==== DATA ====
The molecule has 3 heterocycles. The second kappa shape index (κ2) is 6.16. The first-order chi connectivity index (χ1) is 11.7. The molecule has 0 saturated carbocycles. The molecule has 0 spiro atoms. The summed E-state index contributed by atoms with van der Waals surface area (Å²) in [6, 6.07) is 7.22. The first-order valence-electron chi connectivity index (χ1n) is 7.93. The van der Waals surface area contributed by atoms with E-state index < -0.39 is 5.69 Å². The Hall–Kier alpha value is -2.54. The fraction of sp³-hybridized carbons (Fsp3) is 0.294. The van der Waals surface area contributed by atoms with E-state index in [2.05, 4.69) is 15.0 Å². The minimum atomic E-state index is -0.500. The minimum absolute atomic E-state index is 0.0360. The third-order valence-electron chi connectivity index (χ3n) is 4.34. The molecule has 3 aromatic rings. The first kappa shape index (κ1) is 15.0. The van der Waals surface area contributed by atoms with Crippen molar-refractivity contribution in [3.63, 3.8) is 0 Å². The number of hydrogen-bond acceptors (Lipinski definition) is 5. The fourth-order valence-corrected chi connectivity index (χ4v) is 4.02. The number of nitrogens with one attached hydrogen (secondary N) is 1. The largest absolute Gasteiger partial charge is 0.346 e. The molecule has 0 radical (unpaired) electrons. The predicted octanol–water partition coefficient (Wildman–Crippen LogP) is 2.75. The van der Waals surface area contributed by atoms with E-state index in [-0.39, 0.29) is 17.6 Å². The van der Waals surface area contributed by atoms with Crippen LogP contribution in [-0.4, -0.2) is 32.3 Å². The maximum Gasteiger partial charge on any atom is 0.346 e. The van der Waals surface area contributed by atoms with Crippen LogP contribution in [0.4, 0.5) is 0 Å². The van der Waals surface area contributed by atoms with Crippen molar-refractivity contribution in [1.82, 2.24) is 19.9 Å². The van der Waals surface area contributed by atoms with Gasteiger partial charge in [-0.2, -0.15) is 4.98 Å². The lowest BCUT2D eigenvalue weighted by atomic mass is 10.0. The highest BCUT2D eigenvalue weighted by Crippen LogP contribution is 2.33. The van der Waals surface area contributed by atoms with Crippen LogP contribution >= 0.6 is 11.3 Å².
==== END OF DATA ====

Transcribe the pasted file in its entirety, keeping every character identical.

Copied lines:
The molecule has 3 heterocycles. The second kappa shape index (κ2) is 6.16. The first-order chi connectivity index (χ1) is 11.7. The molecule has 0 saturated carbocycles. The molecule has 0 spiro atoms. The summed E-state index contributed by atoms with van der Waals surface area (Å²) in [6, 6.07) is 7.22. The first-order valence-electron chi connectivity index (χ1n) is 7.93. The van der Waals surface area contributed by atoms with E-state index < -0.39 is 5.69 Å². The Hall–Kier alpha value is -2.54. The fraction of sp³-hybridized carbons (Fsp3) is 0.294. The van der Waals surface area contributed by atoms with E-state index in [2.05, 4.69) is 15.0 Å². The minimum atomic E-state index is -0.500. The minimum absolute atomic E-state index is 0.0360. The third-order valence-electron chi connectivity index (χ3n) is 4.34. The molecule has 3 aromatic rings. The first kappa shape index (κ1) is 15.0. The van der Waals surface area contributed by atoms with Crippen molar-refractivity contribution in [3.63, 3.8) is 0 Å². The number of hydrogen-bond acceptors (Lipinski definition) is 5. The fourth-order valence-corrected chi connectivity index (χ4v) is 4.02. The number of nitrogens with one attached hydrogen (secondary N) is 1. The largest absolute Gasteiger partial charge is 0.346 e. The molecule has 0 radical (unpaired) electrons. The predicted octanol–water partition coefficient (Wildman–Crippen LogP) is 2.75. The van der Waals surface area contributed by atoms with E-state index in [-0.39, 0.29) is 17.6 Å². The van der Waals surface area contributed by atoms with Crippen LogP contribution in [-0.4, -0.2) is 32.3 Å². The maximum Gasteiger partial charge on any atom is 0.346 e. The van der Waals surface area contributed by atoms with Crippen LogP contribution in [0.4, 0.5) is 0 Å². The van der Waals surface area contributed by atoms with Crippen molar-refractivity contribution in [1.82, 2.24) is 19.9 Å². The van der Waals surface area contributed by atoms with Gasteiger partial charge in [-0.2, -0.15) is 4.98 Å². The lowest BCUT2D eigenvalue weighted by atomic mass is 10.0. The highest BCUT2D eigenvalue weighted by Crippen LogP contribution is 2.33. The van der Waals surface area contributed by atoms with Crippen LogP contribution >= 0.6 is 11.3 Å².